“It’s like this: There was this Spaniard…” she started. It was the eternal anecdote about the querying Spaniard and the misunderstanding native again. I wanted to know the punch line of this. So, the Spaniard asked a fisherman mending his net on the shore the name of the place. Instead, the fisherman warned him, “Tabi po, baka matabunan ka.” I didn’t get exactly what it was that the Spaniard might get buried under, perhaps a big bundle of net. So “Matabunan ka” became Matabungkay.
“You know where the name Nasugbu came from? Well, there was this Spaniard…” Choleng continued. Indeed, you must not get Lola Choleng started on these stories. Anyway, the Spaniard chanced upon a woman in her house and asked the name of the place. But then, the rice she was cooking was boiling over. “Ay, nasubo na!” she exclaimed. So, “Nasubo” became Nasugbu.
After a while, the irrepressible Lola Choleng was regaling us with her naughty antics during her young days, “nung dalaga pa ako.” In her amusing and engaging way, she told us how they got into the movie theater for free by hoodwinking the ticket lady and by creating a scene. She would sneak behind a man in queue and pinched his butt. The man turning around to find another man would challenge the other into a fistfight. During the ensuing melee, they snuck into the theater.
Choleng just finished third grade. Perhaps, war broke out and interrupted her education. It seemed that the war years were not a dreary time for her. She remembered vending fruits and sweets, and there were Japanese soldiers around. The soldiers took a liking to the little girl Choleng and showed her affection.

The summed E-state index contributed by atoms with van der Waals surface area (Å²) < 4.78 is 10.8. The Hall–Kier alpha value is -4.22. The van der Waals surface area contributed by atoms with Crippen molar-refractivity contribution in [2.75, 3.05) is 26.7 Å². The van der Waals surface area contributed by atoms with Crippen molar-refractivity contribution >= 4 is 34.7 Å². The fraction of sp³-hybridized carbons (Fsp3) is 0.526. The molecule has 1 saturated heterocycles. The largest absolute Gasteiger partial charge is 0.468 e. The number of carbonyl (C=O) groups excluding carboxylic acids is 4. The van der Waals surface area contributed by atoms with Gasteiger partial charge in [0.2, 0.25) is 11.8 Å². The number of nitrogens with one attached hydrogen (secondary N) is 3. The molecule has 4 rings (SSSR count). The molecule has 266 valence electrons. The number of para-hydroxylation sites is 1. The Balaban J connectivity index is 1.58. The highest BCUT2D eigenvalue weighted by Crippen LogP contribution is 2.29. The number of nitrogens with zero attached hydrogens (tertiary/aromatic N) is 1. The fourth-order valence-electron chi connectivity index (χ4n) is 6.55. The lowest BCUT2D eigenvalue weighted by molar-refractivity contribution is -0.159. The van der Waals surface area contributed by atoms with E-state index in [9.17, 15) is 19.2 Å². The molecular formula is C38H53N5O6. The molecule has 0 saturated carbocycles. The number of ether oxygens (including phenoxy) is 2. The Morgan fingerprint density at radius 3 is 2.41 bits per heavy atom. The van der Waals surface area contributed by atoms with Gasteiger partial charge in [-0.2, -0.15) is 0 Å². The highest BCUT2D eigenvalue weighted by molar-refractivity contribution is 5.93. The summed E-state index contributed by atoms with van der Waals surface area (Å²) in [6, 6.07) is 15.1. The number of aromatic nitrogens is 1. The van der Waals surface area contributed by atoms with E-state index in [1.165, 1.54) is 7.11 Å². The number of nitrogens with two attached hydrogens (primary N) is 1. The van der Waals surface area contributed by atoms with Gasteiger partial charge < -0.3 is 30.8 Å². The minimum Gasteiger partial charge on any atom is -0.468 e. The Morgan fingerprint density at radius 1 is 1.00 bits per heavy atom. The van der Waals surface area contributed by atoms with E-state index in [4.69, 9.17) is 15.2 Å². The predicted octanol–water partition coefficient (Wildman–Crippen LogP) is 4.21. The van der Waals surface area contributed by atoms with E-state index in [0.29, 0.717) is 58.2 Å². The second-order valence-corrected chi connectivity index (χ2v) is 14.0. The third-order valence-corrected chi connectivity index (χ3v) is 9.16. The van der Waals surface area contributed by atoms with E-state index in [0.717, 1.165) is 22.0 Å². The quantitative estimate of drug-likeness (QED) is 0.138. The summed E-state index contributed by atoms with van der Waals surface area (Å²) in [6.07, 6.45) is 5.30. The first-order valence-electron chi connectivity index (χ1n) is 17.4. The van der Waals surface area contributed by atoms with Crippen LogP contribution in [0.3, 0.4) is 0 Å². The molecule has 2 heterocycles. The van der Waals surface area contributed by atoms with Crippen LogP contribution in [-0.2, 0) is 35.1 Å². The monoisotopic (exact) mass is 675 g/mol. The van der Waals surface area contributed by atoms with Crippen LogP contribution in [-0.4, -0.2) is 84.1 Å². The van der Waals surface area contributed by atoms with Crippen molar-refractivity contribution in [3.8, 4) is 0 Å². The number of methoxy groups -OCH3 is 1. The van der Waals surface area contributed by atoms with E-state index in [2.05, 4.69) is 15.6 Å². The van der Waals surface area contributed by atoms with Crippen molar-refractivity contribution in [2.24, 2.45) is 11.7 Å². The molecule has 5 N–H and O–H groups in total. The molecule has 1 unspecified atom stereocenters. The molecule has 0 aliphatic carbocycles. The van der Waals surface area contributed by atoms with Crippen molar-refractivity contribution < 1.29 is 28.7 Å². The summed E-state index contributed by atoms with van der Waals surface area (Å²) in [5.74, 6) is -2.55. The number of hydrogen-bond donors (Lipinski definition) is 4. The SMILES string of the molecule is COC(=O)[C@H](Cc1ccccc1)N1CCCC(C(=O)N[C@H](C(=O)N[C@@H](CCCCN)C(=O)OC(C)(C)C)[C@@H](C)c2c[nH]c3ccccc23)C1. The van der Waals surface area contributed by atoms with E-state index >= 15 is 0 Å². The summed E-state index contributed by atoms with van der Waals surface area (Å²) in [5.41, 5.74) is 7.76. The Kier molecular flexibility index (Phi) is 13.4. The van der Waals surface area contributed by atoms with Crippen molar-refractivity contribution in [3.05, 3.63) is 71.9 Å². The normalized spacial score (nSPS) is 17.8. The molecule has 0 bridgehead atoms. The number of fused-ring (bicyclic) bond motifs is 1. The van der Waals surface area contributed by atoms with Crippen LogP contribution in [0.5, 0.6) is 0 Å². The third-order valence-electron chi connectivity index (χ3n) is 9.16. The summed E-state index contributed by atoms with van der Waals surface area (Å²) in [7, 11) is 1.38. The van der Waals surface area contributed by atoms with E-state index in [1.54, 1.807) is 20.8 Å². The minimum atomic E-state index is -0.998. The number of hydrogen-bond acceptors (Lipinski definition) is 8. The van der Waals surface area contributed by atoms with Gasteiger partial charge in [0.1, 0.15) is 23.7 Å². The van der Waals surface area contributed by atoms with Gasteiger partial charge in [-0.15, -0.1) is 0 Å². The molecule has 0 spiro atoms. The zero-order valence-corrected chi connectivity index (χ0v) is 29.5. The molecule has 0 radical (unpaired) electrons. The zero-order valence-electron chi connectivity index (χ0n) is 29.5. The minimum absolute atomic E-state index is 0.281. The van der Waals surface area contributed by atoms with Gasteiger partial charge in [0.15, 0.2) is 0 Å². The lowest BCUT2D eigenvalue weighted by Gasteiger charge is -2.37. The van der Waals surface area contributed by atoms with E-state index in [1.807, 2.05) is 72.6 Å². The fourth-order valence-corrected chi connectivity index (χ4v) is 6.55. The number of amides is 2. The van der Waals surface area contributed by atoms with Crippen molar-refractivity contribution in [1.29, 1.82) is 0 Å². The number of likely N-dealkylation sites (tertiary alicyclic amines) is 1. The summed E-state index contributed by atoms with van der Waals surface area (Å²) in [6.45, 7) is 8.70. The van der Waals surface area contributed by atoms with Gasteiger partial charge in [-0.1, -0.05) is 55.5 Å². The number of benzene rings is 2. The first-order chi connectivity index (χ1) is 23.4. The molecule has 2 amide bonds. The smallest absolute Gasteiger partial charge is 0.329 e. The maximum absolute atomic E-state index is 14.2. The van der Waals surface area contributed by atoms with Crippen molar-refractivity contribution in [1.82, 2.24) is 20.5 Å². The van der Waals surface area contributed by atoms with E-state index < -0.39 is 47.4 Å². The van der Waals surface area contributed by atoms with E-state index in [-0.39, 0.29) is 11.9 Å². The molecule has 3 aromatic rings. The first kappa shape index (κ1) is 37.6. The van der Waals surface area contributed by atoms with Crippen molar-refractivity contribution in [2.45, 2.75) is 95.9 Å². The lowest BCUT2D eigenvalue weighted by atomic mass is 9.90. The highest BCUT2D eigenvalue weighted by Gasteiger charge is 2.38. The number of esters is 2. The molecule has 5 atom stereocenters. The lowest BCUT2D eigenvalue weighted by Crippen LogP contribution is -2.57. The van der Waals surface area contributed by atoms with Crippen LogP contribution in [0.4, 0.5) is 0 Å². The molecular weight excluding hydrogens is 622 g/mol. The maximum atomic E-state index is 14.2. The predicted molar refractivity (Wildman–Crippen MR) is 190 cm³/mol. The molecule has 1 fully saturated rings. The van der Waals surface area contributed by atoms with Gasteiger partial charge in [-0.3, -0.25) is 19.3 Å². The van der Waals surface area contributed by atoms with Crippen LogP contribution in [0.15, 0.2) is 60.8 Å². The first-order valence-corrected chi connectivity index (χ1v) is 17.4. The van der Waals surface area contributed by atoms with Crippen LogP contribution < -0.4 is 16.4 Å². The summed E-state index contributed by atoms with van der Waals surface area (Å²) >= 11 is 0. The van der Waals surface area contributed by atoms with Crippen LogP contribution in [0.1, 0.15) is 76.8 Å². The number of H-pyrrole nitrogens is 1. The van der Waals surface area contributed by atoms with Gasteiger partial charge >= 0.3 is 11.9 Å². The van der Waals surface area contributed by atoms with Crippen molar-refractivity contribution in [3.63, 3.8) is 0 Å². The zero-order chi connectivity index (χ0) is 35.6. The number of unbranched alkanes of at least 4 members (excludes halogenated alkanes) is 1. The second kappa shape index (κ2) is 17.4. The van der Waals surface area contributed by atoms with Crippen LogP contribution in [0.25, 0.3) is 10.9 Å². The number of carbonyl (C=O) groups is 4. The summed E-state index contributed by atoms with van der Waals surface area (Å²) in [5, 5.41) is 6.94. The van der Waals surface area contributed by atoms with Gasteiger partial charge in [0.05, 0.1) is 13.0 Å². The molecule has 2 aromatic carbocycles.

“Do you know how I got married?” she said. “Hay naku, ako’y napahamak dahil sa hilig ko sa halo-halo.” (I got into trouble because of my fondness for halo-halo) At 21, she was being teased about being still unmarried. “Eh, wala akong naibigang lalaki at wala namang naibig sa akin,” she said. Her friends pointed to a man in a store and dared her if she could make him like her. She looked at the young man and found him handsome. So, she agreed to a bet. She must treat them with halo-halo if she failed. Choleng walked up to the man and told him right away that she and her friends were on a bet. She asked him to act as if he was taken by her. So, in the following days, the young man became her companion. Her skeptical friends dared her again. If he was really your boyfriend, he must kiss you, they said. So, the plucky Choleng asked the man to kiss her. The incident created such commotion that led to their marriage.
Their peals of laughter burst now and then, bouncing among the branches and shaking more petals loose. The song “Kanlungan” filled the air and slowed down everything, becoming our soundtrack for the moment. In the heat of the afternoon, people stayed clear of the shore, which looked blissfully abandoned, and huddled in their rooms or in the shade. Noel Cabangon kept asking, “Pana-panahon ang pagkakataon. Maibabalik ba ang kahapon?” The tone dripped of nostalgia and punctuated by a tinge of regret.
But these grandmas seemed to have no regrets. And yes, yesterday can be brought back. Under the flame-tasseled royal poinciana in the heat of the summer mellowed by breeze, the grandmas narrated their pasts, recreating them. And in Matabungkay, people were trying to bring back the glory days of the beach, some perhaps with their memories becoming source and inspiration for making things happen.
Many things are renewable, including memory. As time shriveled petal by falling petal, my memory sprouted new ones, bright and burning.
Published in The Daily Tribune, 18 May 2004